Say what you like about The Oak Tree, Ted Hughes's much-abused 95th birthday tribute to the Queen Mother, but at least he tries. His predecessors in the shockingly-remunerated role of Poet Laureate refused to take it seriously: John Betjeman, when called on to celebrate royal nuptials or births, settled for a handful of lyrics about pigeons flying up in dusty colonnades. Hughes, however, the homme serieux of English poetry, cannot be satisfied with such professional indolence. Give him a subject as stuffed with mythic potential as the concepts of kingship and national identity and he embraces it with awesome, if inappropriate, energy.
In the years since he accepted the laureateship, Hughes's detractors have enjoyed much sport over the supposed inappropriateness of having the author of Crow writing in celebration of royal babies. Private Eye have a running joke, in which the occasion of Prince William's first visit to the dentist occasions a poem about a slug being eviscerated by an owl. But Hughes has surprised many of his readers by his willingness to deal seriously with royalty as a quasi-religious institution (in, for instance, his poem to Prince Charles, Rain-Charm for the Duchy). This time, however, he has played straight into the hands of the sneerers.
The Oak Tree, with its hesitant lines and limping quatrains, its on-off rhyme scheme and bathetic descents into modernity make it seem close to doggerel. Yet its central image - of the Queen Mother as a tree sprung from heaven, whose gradually acquired roots nourish the land on which it stands and spreads through the soul of its people - is a direct, even naive, rehearsal of an ancient theme of tree-worship. J. G. Fraser's The Golden Bough devotes a whole chapter to the subject. Simon Schama's Landscape and Memory worries the theme to exhaustion.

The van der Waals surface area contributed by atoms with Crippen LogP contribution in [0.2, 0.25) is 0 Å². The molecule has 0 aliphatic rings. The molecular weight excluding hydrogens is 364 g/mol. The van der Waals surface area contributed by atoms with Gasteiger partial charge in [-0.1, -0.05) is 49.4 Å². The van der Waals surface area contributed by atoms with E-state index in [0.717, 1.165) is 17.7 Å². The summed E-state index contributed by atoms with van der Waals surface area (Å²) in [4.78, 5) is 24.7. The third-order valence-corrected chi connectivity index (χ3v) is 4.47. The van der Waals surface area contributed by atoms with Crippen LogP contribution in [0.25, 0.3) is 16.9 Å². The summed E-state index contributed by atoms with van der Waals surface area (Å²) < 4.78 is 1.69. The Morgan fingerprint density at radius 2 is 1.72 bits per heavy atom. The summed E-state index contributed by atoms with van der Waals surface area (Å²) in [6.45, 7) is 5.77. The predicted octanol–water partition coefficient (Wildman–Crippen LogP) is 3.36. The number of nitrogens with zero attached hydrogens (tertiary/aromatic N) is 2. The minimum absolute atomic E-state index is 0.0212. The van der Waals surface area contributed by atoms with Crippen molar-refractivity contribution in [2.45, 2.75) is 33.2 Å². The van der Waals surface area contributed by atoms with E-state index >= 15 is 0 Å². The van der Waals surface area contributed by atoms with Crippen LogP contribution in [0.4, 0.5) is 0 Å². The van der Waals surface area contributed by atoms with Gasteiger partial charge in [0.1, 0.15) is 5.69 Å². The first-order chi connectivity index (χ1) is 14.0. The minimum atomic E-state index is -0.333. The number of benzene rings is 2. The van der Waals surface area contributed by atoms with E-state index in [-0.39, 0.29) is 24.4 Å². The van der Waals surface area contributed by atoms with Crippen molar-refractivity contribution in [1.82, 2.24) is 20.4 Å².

It's quite a departure for Hughes - a realist when it comes to the unpoetic depredations of nature - to come up with anything as positive as his conclusion, in which he sees future generations being sustained, like leaves, from the Queen Mum's solid roots, (even though she may be, you know, underground). Knowing this will no doubt please Her Majesty as she enters, with tree- like serenity, her 96th year.
Whether she will enjoy having her face compared to "the rings of age in the heartwood" is another matter.
The Oak Tree
Your tap-root, deep in starry heaven,
Brought your life to you.
Your eyes opened and Creation
Looked calmly through.
Deep into Scotland's battlefields
Your second root sank.
Richer than all the tartans
Was the blend you drank.
Through the British trenches
Your third root struck.
Your leaves bronzed on the lost mystery
That it brought back.
Then under the throne of England
Your fourth root went down.
Your leaves and acorns glittered as
The jewels of the crown.
Your fifth root wrapped so tight around
This island's bedrock.
When pyromanic Swastikas
Sent Europe up in smoke
Our stone raft rode the open sea
In the hold of an oak.
Survivors who knew what it meant
To be fumes in a shell-hole
Or scattered like shrapnel, were eager
To let your sixth root steal
Through all their veins, your leaves their faces
You their one oak bole.
The survivors and their children -
Dazed in the after-shock -
No longer knew the oak from the island
Or themselves from the oak.
Their century became a tree
Of fifty million lives,
And the tree-spirit you, your smile
The glance among the leaves.
Now the roar of saws in the boughs
Is the song of our island race.
The crown of oak-leaves amplifies
A global market-place.
Yet under it all, each year your oak
Deepens its deep roots,
Renewing itself from the hidden core
With bare, pure leaf-shoots.
The rings of age in the heartwood
As the years in your face
Carry the strength of the oak tree
And the strength's grace.
Your oak's years are not fallen.
Each year, like a relief,
This tree lifts our only future
Leaf - after leaf.Reuse content